Russ Levanway,

You secured your network, created policies and procedures, hired a consultant, and selected and installed appropriate technology.  You’re good to go… until your data and technology hit the road.

Until recently, up to 90 percent of business computing was done on desktop computers, often as part of an organization’s network. The last few years, however, have brought steep increases in the use of mobile devices as processing power and availability of applications have risen. The days of lugging a laptop around may be over.

Smart phones, tablet computers, mobile point-of-sale units and other devices bring businesses great benefits and opportunities.  They allow a sales force to operate smoothly from the road. Proposals and documents can be created anywhere. Transactions are initiated, deals are signed, and payments are received.

Of course, risks and challenges accompany convenience.  Devices aren’t in a secured, controlled environment. They are susceptible to data loss, theft, and environmental damage. When’s the last time you heard of somebody dropping a desktop PC into a toilet or sending a monitor through the washing machine?

Here are other things to consider.

Before selecting devices and applications, talk to the people who will be using them. Learn how the devices will be used, what roles they will fill, what devices and processes they will replace, and what the users expect.  Pay special attention to ideas that can be implemented throughout the organization.

Consult with your Information Technology (IT) professionals early in the process. Even if you like doing your own research, they can point you in the right direction and help you avoid inappropriate solutions. Speak with others who currently use products you’re considering.  Read online reviews to discover pros and cons of devices and applications.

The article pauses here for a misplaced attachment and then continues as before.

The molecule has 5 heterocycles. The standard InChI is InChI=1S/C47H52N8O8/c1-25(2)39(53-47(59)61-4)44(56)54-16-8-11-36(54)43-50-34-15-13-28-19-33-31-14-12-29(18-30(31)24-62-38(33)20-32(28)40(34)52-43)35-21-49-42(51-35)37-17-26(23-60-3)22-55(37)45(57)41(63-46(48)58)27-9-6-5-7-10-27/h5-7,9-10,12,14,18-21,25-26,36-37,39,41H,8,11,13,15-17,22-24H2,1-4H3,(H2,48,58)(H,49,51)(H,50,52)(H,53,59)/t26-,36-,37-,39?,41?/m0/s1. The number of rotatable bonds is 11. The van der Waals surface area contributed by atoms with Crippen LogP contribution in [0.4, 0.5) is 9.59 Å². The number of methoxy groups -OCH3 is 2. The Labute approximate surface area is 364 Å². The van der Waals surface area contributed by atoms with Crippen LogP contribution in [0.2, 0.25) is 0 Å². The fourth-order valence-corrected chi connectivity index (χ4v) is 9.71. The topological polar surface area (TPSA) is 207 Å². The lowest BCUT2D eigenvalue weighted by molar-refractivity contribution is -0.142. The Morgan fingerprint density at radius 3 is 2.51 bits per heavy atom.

After selecting devices and applications, resist the urge to use devices until you have established clear use guidelines and policies.

Do you have a plan for dealing with lost or stolen devices? Can your IT department provide support for mobile devices? Will you deny access to certain apps or content? Will you enact other restrictions?

What about BYOD? This is short for “Bring Your Own Devices,” which means employees use their own devices to perform work related duties. If so, do the devices use encryption?  Are employees required to use a PIN-based lockout?  If a device that contains company information is lost or stolen, do you have permission to remotely wipe data and/or applications?

If your company provides devices, are they available for personal use? Can employees’ children or others use the devices? Who decides which apps are installed? Can employees root (or jailbreak) a device? Who is responsible for a lost or stolen device?

Strong, clear policies are the first step for keeping your organization’s network, data and mobile devices secure.  The next thing to consider is management of mobile devices.

There’s a good reason Mobile Device Management (MDM) is a field of its own.  Most IT departments stay plenty busy managing their in-house networks.  As mobile use skyrockets, new apps and the capabilities of many devices precede full security measures. Staying ahead of the game is difficult, but necessary.

MDM helps prevent common problems such as configuration issues due to human error.  Your MDM team will also review and install applications, centrally manage application changes, help you back up and share files across devices, allow copying and/or wiping of files remotely, and provide security from viruses and identity theft.

As your company takes advantage of new technologies, don’t let others take advantage of your organization’s sensitive data or equipment.  Make your mobile device plan today.

Russ Levanway is the CEO of TekTegrity, an IT Managed Services Provider serving the Central Coast and Central Valley. The organization’s Total Systems Management™ (TSM) service model provides preventative IT support at fixed monthly fee levels. For more information, visit